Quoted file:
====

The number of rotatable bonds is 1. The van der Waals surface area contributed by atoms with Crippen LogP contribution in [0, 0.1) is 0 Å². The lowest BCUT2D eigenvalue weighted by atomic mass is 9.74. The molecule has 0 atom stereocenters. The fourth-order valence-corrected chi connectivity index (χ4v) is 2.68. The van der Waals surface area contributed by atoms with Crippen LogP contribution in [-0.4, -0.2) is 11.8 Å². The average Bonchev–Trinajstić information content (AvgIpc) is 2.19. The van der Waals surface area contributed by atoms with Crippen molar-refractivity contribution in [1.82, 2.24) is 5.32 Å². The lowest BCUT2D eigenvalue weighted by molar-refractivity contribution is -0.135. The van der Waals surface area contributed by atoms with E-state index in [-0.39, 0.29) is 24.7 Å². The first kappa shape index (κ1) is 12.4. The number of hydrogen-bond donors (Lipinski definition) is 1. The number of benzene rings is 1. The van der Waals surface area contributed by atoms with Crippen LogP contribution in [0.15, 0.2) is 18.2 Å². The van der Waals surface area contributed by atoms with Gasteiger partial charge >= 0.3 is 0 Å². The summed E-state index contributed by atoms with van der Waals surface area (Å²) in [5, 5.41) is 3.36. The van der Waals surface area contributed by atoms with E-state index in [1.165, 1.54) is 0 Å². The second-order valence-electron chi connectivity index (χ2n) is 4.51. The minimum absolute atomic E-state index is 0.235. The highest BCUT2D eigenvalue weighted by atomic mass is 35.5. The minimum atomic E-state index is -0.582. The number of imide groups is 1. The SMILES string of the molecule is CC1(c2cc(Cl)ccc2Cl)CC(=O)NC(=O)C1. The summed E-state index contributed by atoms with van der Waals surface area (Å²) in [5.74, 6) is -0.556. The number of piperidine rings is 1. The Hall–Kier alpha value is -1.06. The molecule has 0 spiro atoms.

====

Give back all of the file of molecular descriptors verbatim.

The number of rotatable bonds is 1. The van der Waals surface area contributed by atoms with Crippen LogP contribution in [0, 0.1) is 0 Å². The lowest BCUT2D eigenvalue weighted by atomic mass is 9.74. The molecule has 0 atom stereocenters. The fourth-order valence-corrected chi connectivity index (χ4v) is 2.68. The van der Waals surface area contributed by atoms with Crippen LogP contribution in [-0.4, -0.2) is 11.8 Å². The average Bonchev–Trinajstić information content (AvgIpc) is 2.19. The van der Waals surface area contributed by atoms with Crippen molar-refractivity contribution in [1.82, 2.24) is 5.32 Å². The lowest BCUT2D eigenvalue weighted by molar-refractivity contribution is -0.135. The van der Waals surface area contributed by atoms with E-state index in [-0.39, 0.29) is 24.7 Å². The first kappa shape index (κ1) is 12.4. The number of hydrogen-bond donors (Lipinski definition) is 1. The number of benzene rings is 1. The van der Waals surface area contributed by atoms with Crippen LogP contribution in [0.15, 0.2) is 18.2 Å². The van der Waals surface area contributed by atoms with Gasteiger partial charge >= 0.3 is 0 Å². The summed E-state index contributed by atoms with van der Waals surface area (Å²) in [5, 5.41) is 3.36. The van der Waals surface area contributed by atoms with E-state index in [1.165, 1.54) is 0 Å². The second-order valence-electron chi connectivity index (χ2n) is 4.51. The minimum absolute atomic E-state index is 0.235. The highest BCUT2D eigenvalue weighted by atomic mass is 35.5. The minimum atomic E-state index is -0.582. The number of imide groups is 1. The SMILES string of the molecule is CC1(c2cc(Cl)ccc2Cl)CC(=O)NC(=O)C1. The summed E-state index contributed by atoms with van der Waals surface area (Å²) in [5.74, 6) is -0.556. The number of piperidine rings is 1. The Hall–Kier alpha value is -1.06. The molecule has 0 spiro atoms.